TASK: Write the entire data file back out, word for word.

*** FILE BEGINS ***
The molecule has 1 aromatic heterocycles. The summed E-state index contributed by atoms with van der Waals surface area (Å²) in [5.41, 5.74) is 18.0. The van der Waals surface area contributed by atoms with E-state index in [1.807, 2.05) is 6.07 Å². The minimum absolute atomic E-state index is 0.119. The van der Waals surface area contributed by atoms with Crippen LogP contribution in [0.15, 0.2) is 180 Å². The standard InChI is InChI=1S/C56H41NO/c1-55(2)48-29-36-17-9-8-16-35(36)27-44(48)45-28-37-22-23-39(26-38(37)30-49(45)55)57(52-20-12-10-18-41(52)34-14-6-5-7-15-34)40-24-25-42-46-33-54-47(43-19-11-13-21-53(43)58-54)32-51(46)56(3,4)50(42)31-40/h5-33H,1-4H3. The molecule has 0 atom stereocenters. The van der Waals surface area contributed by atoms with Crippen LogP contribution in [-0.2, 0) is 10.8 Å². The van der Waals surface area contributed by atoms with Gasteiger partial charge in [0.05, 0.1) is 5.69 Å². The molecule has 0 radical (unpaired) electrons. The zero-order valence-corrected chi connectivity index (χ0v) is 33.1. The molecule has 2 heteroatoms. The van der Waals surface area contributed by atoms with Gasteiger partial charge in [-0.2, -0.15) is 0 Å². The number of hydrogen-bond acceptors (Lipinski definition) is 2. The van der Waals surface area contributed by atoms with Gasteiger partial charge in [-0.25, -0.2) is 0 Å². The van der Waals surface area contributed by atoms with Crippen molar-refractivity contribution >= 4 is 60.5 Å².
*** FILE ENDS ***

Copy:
The molecule has 1 aromatic heterocycles. The summed E-state index contributed by atoms with van der Waals surface area (Å²) in [5.41, 5.74) is 18.0. The van der Waals surface area contributed by atoms with E-state index in [1.807, 2.05) is 6.07 Å². The minimum absolute atomic E-state index is 0.119. The van der Waals surface area contributed by atoms with Crippen LogP contribution in [0.15, 0.2) is 180 Å². The standard InChI is InChI=1S/C56H41NO/c1-55(2)48-29-36-17-9-8-16-35(36)27-44(48)45-28-37-22-23-39(26-38(37)30-49(45)55)57(52-20-12-10-18-41(52)34-14-6-5-7-15-34)40-24-25-42-46-33-54-47(43-19-11-13-21-53(43)58-54)32-51(46)56(3,4)50(42)31-40/h5-33H,1-4H3. The molecule has 0 atom stereocenters. The van der Waals surface area contributed by atoms with Crippen LogP contribution in [-0.2, 0) is 10.8 Å². The van der Waals surface area contributed by atoms with Gasteiger partial charge in [0.05, 0.1) is 5.69 Å². The molecule has 0 radical (unpaired) electrons. The zero-order valence-corrected chi connectivity index (χ0v) is 33.1. The molecule has 2 heteroatoms. The van der Waals surface area contributed by atoms with Gasteiger partial charge in [-0.2, -0.15) is 0 Å². The number of hydrogen-bond acceptors (Lipinski definition) is 2. The van der Waals surface area contributed by atoms with Gasteiger partial charge in [-0.25, -0.2) is 0 Å². The van der Waals surface area contributed by atoms with Crippen molar-refractivity contribution >= 4 is 60.5 Å².